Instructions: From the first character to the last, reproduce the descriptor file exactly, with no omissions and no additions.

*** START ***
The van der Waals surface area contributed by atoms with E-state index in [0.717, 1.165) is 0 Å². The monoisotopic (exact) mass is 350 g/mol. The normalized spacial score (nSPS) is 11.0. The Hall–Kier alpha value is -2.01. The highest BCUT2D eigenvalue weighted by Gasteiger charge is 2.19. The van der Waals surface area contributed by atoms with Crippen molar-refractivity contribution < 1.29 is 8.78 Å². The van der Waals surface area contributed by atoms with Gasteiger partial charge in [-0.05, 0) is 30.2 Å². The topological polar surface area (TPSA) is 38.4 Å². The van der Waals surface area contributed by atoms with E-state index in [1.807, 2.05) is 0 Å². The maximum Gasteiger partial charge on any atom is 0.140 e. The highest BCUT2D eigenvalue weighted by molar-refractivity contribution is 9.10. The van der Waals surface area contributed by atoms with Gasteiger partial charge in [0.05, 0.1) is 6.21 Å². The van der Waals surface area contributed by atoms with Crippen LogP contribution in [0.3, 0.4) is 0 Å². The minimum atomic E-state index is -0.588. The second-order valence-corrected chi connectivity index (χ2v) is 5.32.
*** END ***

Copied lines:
The van der Waals surface area contributed by atoms with E-state index in [0.717, 1.165) is 0 Å². The monoisotopic (exact) mass is 350 g/mol. The normalized spacial score (nSPS) is 11.0. The Hall–Kier alpha value is -2.01. The highest BCUT2D eigenvalue weighted by Gasteiger charge is 2.19. The van der Waals surface area contributed by atoms with Crippen molar-refractivity contribution < 1.29 is 8.78 Å². The van der Waals surface area contributed by atoms with Gasteiger partial charge in [-0.05, 0) is 30.2 Å². The topological polar surface area (TPSA) is 38.4 Å². The van der Waals surface area contributed by atoms with E-state index in [1.807, 2.05) is 0 Å². The maximum Gasteiger partial charge on any atom is 0.140 e. The highest BCUT2D eigenvalue weighted by molar-refractivity contribution is 9.10. The van der Waals surface area contributed by atoms with Gasteiger partial charge in [0.05, 0.1) is 6.21 Å². The van der Waals surface area contributed by atoms with Crippen LogP contribution in [0.3, 0.4) is 0 Å². The minimum atomic E-state index is -0.588. The second-order valence-corrected chi connectivity index (χ2v) is 5.32.